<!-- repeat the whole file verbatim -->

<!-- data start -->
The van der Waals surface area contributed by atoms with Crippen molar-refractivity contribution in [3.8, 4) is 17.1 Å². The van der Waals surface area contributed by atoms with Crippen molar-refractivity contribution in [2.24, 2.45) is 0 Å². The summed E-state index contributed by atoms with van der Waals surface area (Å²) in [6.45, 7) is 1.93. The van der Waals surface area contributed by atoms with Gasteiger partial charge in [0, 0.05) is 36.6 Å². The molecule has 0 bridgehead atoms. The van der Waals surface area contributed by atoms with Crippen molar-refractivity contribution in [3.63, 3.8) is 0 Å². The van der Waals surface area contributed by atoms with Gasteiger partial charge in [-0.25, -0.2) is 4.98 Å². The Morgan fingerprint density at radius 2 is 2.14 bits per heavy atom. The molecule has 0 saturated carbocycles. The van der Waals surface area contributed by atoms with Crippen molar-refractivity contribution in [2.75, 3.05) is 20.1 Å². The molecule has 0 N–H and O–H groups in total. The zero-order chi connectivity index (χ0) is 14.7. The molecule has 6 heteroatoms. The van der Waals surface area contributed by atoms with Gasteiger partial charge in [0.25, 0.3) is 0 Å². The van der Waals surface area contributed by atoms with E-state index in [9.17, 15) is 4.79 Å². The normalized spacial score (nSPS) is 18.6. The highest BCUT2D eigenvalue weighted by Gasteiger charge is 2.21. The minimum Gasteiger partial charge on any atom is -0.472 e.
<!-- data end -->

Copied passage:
The van der Waals surface area contributed by atoms with Crippen molar-refractivity contribution in [3.8, 4) is 17.1 Å². The van der Waals surface area contributed by atoms with Crippen molar-refractivity contribution in [2.24, 2.45) is 0 Å². The summed E-state index contributed by atoms with van der Waals surface area (Å²) in [6.45, 7) is 1.93. The van der Waals surface area contributed by atoms with Gasteiger partial charge in [0, 0.05) is 36.6 Å². The molecule has 0 bridgehead atoms. The van der Waals surface area contributed by atoms with Crippen molar-refractivity contribution in [3.63, 3.8) is 0 Å². The van der Waals surface area contributed by atoms with Gasteiger partial charge in [-0.25, -0.2) is 4.98 Å². The Morgan fingerprint density at radius 2 is 2.14 bits per heavy atom. The molecule has 0 saturated carbocycles. The van der Waals surface area contributed by atoms with Crippen molar-refractivity contribution in [2.75, 3.05) is 20.1 Å². The molecule has 0 N–H and O–H groups in total. The zero-order chi connectivity index (χ0) is 14.7. The molecule has 6 heteroatoms. The van der Waals surface area contributed by atoms with Gasteiger partial charge in [0.25, 0.3) is 0 Å². The van der Waals surface area contributed by atoms with E-state index in [9.17, 15) is 4.79 Å². The normalized spacial score (nSPS) is 18.6. The highest BCUT2D eigenvalue weighted by Gasteiger charge is 2.21. The minimum Gasteiger partial charge on any atom is -0.472 e.